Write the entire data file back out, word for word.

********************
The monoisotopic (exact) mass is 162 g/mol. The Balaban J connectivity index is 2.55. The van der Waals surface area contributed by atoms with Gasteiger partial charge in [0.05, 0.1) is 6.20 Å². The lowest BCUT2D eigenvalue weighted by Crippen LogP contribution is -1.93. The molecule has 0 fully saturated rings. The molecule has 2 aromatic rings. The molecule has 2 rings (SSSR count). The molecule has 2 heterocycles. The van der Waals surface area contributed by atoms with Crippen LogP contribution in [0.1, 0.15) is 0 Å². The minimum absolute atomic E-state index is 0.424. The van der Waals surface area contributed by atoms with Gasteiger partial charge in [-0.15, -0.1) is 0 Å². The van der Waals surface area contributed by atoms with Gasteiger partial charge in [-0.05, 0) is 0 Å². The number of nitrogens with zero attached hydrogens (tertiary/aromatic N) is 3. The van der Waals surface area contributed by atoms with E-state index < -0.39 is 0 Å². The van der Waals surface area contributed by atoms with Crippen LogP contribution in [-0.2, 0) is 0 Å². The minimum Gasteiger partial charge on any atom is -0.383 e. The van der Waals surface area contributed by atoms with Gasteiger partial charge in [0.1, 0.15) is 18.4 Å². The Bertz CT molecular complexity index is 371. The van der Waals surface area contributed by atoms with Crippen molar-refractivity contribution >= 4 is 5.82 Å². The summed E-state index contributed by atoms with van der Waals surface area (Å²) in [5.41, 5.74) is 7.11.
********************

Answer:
The monoisotopic (exact) mass is 162 g/mol. The Balaban J connectivity index is 2.55. The van der Waals surface area contributed by atoms with Gasteiger partial charge in [0.05, 0.1) is 6.20 Å². The lowest BCUT2D eigenvalue weighted by Crippen LogP contribution is -1.93. The molecule has 0 fully saturated rings. The molecule has 2 aromatic rings. The molecule has 2 rings (SSSR count). The molecule has 2 heterocycles. The van der Waals surface area contributed by atoms with Crippen LogP contribution in [0.1, 0.15) is 0 Å². The minimum absolute atomic E-state index is 0.424. The van der Waals surface area contributed by atoms with Gasteiger partial charge in [-0.15, -0.1) is 0 Å². The van der Waals surface area contributed by atoms with Gasteiger partial charge in [-0.05, 0) is 0 Å². The number of nitrogens with zero attached hydrogens (tertiary/aromatic N) is 3. The van der Waals surface area contributed by atoms with E-state index < -0.39 is 0 Å². The van der Waals surface area contributed by atoms with Crippen LogP contribution in [-0.2, 0) is 0 Å². The minimum Gasteiger partial charge on any atom is -0.383 e. The van der Waals surface area contributed by atoms with Gasteiger partial charge in [0.1, 0.15) is 18.4 Å². The Bertz CT molecular complexity index is 371. The van der Waals surface area contributed by atoms with Crippen molar-refractivity contribution >= 4 is 5.82 Å². The summed E-state index contributed by atoms with van der Waals surface area (Å²) in [5.41, 5.74) is 7.11.